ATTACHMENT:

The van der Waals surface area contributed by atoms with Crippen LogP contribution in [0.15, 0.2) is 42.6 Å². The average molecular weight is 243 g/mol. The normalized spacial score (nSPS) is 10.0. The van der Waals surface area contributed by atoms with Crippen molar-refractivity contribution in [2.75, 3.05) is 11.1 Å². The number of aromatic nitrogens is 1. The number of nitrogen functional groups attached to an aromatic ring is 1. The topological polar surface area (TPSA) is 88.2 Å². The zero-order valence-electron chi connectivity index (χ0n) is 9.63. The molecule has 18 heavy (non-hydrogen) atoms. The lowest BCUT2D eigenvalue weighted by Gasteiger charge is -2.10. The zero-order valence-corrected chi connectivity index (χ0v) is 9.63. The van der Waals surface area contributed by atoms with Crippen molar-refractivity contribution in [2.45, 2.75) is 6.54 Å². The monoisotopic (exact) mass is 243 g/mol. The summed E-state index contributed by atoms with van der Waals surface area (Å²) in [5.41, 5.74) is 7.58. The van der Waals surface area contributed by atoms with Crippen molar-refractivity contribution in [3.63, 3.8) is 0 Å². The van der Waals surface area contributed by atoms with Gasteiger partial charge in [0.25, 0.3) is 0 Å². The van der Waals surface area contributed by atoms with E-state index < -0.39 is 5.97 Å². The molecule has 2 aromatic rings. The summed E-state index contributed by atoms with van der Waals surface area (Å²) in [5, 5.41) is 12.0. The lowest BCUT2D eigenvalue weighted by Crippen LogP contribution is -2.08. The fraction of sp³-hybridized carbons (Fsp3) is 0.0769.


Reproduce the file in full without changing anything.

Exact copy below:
The van der Waals surface area contributed by atoms with Crippen LogP contribution in [0.15, 0.2) is 42.6 Å². The average molecular weight is 243 g/mol. The normalized spacial score (nSPS) is 10.0. The van der Waals surface area contributed by atoms with Crippen molar-refractivity contribution in [2.75, 3.05) is 11.1 Å². The number of aromatic nitrogens is 1. The number of nitrogen functional groups attached to an aromatic ring is 1. The topological polar surface area (TPSA) is 88.2 Å². The zero-order valence-electron chi connectivity index (χ0n) is 9.63. The molecule has 18 heavy (non-hydrogen) atoms. The lowest BCUT2D eigenvalue weighted by Gasteiger charge is -2.10. The zero-order valence-corrected chi connectivity index (χ0v) is 9.63. The van der Waals surface area contributed by atoms with Crippen molar-refractivity contribution in [2.45, 2.75) is 6.54 Å². The monoisotopic (exact) mass is 243 g/mol. The summed E-state index contributed by atoms with van der Waals surface area (Å²) in [5.41, 5.74) is 7.58. The van der Waals surface area contributed by atoms with Crippen molar-refractivity contribution in [3.63, 3.8) is 0 Å². The van der Waals surface area contributed by atoms with Gasteiger partial charge in [0.25, 0.3) is 0 Å². The van der Waals surface area contributed by atoms with E-state index < -0.39 is 5.97 Å². The molecule has 2 aromatic rings. The summed E-state index contributed by atoms with van der Waals surface area (Å²) in [5, 5.41) is 12.0. The lowest BCUT2D eigenvalue weighted by Crippen LogP contribution is -2.08. The fraction of sp³-hybridized carbons (Fsp3) is 0.0769.